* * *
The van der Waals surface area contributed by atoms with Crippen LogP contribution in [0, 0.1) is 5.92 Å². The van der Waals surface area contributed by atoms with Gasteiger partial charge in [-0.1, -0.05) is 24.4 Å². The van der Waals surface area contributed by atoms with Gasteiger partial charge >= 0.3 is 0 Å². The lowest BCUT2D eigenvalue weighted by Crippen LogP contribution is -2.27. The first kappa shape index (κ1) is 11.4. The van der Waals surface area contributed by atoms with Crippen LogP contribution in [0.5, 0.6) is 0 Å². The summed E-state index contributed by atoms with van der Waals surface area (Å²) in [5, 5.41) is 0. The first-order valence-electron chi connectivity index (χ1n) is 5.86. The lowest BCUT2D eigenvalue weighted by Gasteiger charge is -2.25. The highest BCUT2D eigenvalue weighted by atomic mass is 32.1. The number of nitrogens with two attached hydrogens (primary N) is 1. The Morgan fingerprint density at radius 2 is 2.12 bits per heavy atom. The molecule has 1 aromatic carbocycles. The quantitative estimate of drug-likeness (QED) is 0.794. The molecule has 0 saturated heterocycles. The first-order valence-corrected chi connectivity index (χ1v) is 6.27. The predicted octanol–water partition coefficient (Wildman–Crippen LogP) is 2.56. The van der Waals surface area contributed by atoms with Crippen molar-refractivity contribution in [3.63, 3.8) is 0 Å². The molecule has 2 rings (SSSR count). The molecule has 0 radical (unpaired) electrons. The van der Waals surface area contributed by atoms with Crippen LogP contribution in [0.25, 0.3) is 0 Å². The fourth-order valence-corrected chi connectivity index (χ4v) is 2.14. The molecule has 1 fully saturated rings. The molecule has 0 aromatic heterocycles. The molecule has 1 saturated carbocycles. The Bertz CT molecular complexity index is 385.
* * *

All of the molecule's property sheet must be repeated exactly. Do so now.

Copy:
The van der Waals surface area contributed by atoms with Crippen LogP contribution in [0, 0.1) is 5.92 Å². The van der Waals surface area contributed by atoms with Gasteiger partial charge in [-0.1, -0.05) is 24.4 Å². The van der Waals surface area contributed by atoms with Gasteiger partial charge >= 0.3 is 0 Å². The lowest BCUT2D eigenvalue weighted by Crippen LogP contribution is -2.27. The first kappa shape index (κ1) is 11.4. The van der Waals surface area contributed by atoms with Crippen LogP contribution in [0.5, 0.6) is 0 Å². The summed E-state index contributed by atoms with van der Waals surface area (Å²) in [5, 5.41) is 0. The first-order valence-electron chi connectivity index (χ1n) is 5.86. The lowest BCUT2D eigenvalue weighted by Gasteiger charge is -2.25. The highest BCUT2D eigenvalue weighted by atomic mass is 32.1. The number of nitrogens with two attached hydrogens (primary N) is 1. The Morgan fingerprint density at radius 2 is 2.12 bits per heavy atom. The molecule has 1 aromatic carbocycles. The quantitative estimate of drug-likeness (QED) is 0.794. The molecule has 0 saturated heterocycles. The first-order valence-corrected chi connectivity index (χ1v) is 6.27. The predicted octanol–water partition coefficient (Wildman–Crippen LogP) is 2.56. The van der Waals surface area contributed by atoms with Crippen molar-refractivity contribution in [3.63, 3.8) is 0 Å². The molecule has 2 rings (SSSR count). The molecule has 0 radical (unpaired) electrons. The van der Waals surface area contributed by atoms with Crippen LogP contribution in [0.25, 0.3) is 0 Å². The fourth-order valence-corrected chi connectivity index (χ4v) is 2.14. The molecule has 1 fully saturated rings. The molecule has 0 aromatic heterocycles. The molecule has 1 saturated carbocycles. The Bertz CT molecular complexity index is 385.